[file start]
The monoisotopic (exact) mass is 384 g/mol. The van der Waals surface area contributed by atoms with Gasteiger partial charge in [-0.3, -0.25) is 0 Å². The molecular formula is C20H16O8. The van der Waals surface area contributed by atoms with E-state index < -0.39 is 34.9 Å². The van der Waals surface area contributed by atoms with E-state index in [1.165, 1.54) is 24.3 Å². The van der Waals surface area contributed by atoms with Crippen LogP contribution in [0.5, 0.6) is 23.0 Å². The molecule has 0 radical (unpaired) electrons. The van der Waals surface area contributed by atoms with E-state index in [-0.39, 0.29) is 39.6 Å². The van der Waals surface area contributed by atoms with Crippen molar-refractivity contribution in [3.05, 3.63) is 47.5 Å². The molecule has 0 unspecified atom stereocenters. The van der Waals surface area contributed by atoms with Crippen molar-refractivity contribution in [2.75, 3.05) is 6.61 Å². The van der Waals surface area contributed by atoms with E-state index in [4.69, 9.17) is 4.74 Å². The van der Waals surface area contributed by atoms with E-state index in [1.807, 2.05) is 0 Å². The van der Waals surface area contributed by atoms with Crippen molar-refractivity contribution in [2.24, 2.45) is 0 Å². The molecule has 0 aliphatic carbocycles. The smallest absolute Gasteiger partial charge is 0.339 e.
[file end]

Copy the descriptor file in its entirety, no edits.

The monoisotopic (exact) mass is 384 g/mol. The van der Waals surface area contributed by atoms with Gasteiger partial charge in [-0.3, -0.25) is 0 Å². The molecular formula is C20H16O8. The van der Waals surface area contributed by atoms with E-state index < -0.39 is 34.9 Å². The van der Waals surface area contributed by atoms with E-state index in [1.165, 1.54) is 24.3 Å². The van der Waals surface area contributed by atoms with Crippen LogP contribution in [0.5, 0.6) is 23.0 Å². The molecule has 0 radical (unpaired) electrons. The van der Waals surface area contributed by atoms with E-state index in [-0.39, 0.29) is 39.6 Å². The van der Waals surface area contributed by atoms with Crippen molar-refractivity contribution in [3.05, 3.63) is 47.5 Å². The molecule has 0 unspecified atom stereocenters. The van der Waals surface area contributed by atoms with Crippen molar-refractivity contribution in [2.75, 3.05) is 6.61 Å². The van der Waals surface area contributed by atoms with E-state index in [4.69, 9.17) is 4.74 Å². The van der Waals surface area contributed by atoms with E-state index in [1.807, 2.05) is 0 Å². The van der Waals surface area contributed by atoms with Crippen molar-refractivity contribution in [2.24, 2.45) is 0 Å². The molecule has 0 aliphatic carbocycles. The smallest absolute Gasteiger partial charge is 0.339 e.